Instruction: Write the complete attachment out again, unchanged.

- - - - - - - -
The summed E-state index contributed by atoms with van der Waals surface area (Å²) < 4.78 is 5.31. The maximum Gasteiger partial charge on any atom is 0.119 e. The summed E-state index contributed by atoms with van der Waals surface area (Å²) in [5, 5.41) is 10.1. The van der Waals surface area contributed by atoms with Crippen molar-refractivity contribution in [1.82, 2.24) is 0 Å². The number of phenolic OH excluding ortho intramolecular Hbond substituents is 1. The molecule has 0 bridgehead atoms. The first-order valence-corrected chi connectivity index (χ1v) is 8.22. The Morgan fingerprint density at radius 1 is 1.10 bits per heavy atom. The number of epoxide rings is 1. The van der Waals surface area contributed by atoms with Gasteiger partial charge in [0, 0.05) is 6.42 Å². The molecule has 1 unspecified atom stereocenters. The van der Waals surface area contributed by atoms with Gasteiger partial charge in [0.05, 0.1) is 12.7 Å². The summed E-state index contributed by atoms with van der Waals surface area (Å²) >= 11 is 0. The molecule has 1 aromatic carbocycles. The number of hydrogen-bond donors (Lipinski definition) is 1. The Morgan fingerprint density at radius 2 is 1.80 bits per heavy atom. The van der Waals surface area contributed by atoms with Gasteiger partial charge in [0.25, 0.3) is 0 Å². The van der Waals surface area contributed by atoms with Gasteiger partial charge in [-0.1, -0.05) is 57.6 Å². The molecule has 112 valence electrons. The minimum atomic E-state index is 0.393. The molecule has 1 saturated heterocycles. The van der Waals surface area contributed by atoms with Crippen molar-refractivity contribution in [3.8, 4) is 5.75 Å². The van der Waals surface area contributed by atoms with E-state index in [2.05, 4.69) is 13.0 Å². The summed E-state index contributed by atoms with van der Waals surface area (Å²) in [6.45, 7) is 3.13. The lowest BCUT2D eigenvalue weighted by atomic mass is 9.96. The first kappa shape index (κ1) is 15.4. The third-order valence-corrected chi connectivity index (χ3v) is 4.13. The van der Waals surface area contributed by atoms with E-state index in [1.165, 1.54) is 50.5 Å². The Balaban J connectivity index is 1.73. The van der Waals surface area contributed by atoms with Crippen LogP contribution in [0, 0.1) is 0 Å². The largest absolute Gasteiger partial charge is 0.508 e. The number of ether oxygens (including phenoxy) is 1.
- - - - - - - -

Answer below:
The summed E-state index contributed by atoms with van der Waals surface area (Å²) < 4.78 is 5.31. The maximum Gasteiger partial charge on any atom is 0.119 e. The summed E-state index contributed by atoms with van der Waals surface area (Å²) in [5, 5.41) is 10.1. The van der Waals surface area contributed by atoms with Crippen molar-refractivity contribution in [1.82, 2.24) is 0 Å². The number of phenolic OH excluding ortho intramolecular Hbond substituents is 1. The molecule has 0 bridgehead atoms. The first-order valence-corrected chi connectivity index (χ1v) is 8.22. The Morgan fingerprint density at radius 1 is 1.10 bits per heavy atom. The number of epoxide rings is 1. The van der Waals surface area contributed by atoms with Gasteiger partial charge in [0, 0.05) is 6.42 Å². The molecule has 1 unspecified atom stereocenters. The van der Waals surface area contributed by atoms with Gasteiger partial charge in [0.05, 0.1) is 12.7 Å². The summed E-state index contributed by atoms with van der Waals surface area (Å²) >= 11 is 0. The molecule has 1 aromatic carbocycles. The number of hydrogen-bond donors (Lipinski definition) is 1. The Morgan fingerprint density at radius 2 is 1.80 bits per heavy atom. The van der Waals surface area contributed by atoms with Gasteiger partial charge in [0.25, 0.3) is 0 Å². The van der Waals surface area contributed by atoms with Gasteiger partial charge in [-0.1, -0.05) is 57.6 Å². The molecule has 112 valence electrons. The minimum atomic E-state index is 0.393. The molecule has 1 saturated heterocycles. The van der Waals surface area contributed by atoms with Crippen molar-refractivity contribution in [3.8, 4) is 5.75 Å². The van der Waals surface area contributed by atoms with E-state index in [2.05, 4.69) is 13.0 Å². The summed E-state index contributed by atoms with van der Waals surface area (Å²) in [6.45, 7) is 3.13. The lowest BCUT2D eigenvalue weighted by atomic mass is 9.96. The first kappa shape index (κ1) is 15.4. The third-order valence-corrected chi connectivity index (χ3v) is 4.13. The van der Waals surface area contributed by atoms with E-state index in [1.165, 1.54) is 50.5 Å². The Balaban J connectivity index is 1.73. The van der Waals surface area contributed by atoms with Crippen LogP contribution in [0, 0.1) is 0 Å². The largest absolute Gasteiger partial charge is 0.508 e. The number of ether oxygens (including phenoxy) is 1.